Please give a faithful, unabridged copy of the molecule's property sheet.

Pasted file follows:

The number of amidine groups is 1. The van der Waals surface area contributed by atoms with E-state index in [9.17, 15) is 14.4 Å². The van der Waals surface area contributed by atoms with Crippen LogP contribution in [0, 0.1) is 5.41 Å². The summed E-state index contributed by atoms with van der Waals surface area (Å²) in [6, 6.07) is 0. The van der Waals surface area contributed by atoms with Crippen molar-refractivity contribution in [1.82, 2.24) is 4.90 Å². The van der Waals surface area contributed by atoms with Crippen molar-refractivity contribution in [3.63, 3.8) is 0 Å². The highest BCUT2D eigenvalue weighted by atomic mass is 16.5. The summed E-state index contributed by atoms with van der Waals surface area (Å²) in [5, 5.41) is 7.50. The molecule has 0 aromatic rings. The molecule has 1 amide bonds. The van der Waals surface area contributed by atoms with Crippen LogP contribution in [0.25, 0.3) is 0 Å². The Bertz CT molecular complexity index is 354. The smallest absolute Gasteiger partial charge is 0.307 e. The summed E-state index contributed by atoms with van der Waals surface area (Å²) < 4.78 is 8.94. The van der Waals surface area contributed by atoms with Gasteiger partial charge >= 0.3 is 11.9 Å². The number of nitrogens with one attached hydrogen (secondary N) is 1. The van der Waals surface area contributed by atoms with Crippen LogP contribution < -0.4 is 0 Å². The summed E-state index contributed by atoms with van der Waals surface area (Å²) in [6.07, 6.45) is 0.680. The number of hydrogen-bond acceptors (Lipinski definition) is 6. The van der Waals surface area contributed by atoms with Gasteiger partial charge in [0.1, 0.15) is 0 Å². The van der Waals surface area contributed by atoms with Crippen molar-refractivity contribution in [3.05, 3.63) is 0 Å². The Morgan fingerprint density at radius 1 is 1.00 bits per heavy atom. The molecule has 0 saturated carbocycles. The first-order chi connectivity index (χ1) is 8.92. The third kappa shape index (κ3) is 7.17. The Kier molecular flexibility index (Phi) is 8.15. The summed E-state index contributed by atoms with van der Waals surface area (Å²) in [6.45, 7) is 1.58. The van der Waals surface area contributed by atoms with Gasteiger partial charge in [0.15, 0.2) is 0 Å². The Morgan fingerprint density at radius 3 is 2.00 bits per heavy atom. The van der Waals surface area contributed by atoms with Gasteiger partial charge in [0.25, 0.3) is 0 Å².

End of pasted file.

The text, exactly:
The number of amidine groups is 1. The van der Waals surface area contributed by atoms with E-state index in [9.17, 15) is 14.4 Å². The van der Waals surface area contributed by atoms with Crippen LogP contribution in [0, 0.1) is 5.41 Å². The summed E-state index contributed by atoms with van der Waals surface area (Å²) in [6, 6.07) is 0. The van der Waals surface area contributed by atoms with Crippen molar-refractivity contribution in [1.82, 2.24) is 4.90 Å². The van der Waals surface area contributed by atoms with Crippen molar-refractivity contribution in [3.63, 3.8) is 0 Å². The highest BCUT2D eigenvalue weighted by atomic mass is 16.5. The summed E-state index contributed by atoms with van der Waals surface area (Å²) in [5, 5.41) is 7.50. The molecule has 0 aromatic rings. The molecule has 1 amide bonds. The van der Waals surface area contributed by atoms with Crippen LogP contribution in [0.25, 0.3) is 0 Å². The Bertz CT molecular complexity index is 354. The smallest absolute Gasteiger partial charge is 0.307 e. The summed E-state index contributed by atoms with van der Waals surface area (Å²) < 4.78 is 8.94. The van der Waals surface area contributed by atoms with Gasteiger partial charge >= 0.3 is 11.9 Å². The number of nitrogens with one attached hydrogen (secondary N) is 1. The van der Waals surface area contributed by atoms with Crippen LogP contribution < -0.4 is 0 Å². The summed E-state index contributed by atoms with van der Waals surface area (Å²) in [6.07, 6.45) is 0.680. The number of hydrogen-bond acceptors (Lipinski definition) is 6. The van der Waals surface area contributed by atoms with Gasteiger partial charge in [0.1, 0.15) is 0 Å². The van der Waals surface area contributed by atoms with Crippen molar-refractivity contribution in [3.05, 3.63) is 0 Å². The Morgan fingerprint density at radius 1 is 1.00 bits per heavy atom. The molecule has 0 saturated carbocycles. The first-order chi connectivity index (χ1) is 8.92. The third kappa shape index (κ3) is 7.17. The Kier molecular flexibility index (Phi) is 8.15. The summed E-state index contributed by atoms with van der Waals surface area (Å²) in [6.45, 7) is 1.58. The van der Waals surface area contributed by atoms with Gasteiger partial charge in [0.15, 0.2) is 0 Å². The Morgan fingerprint density at radius 3 is 2.00 bits per heavy atom. The van der Waals surface area contributed by atoms with Gasteiger partial charge in [0.25, 0.3) is 0 Å².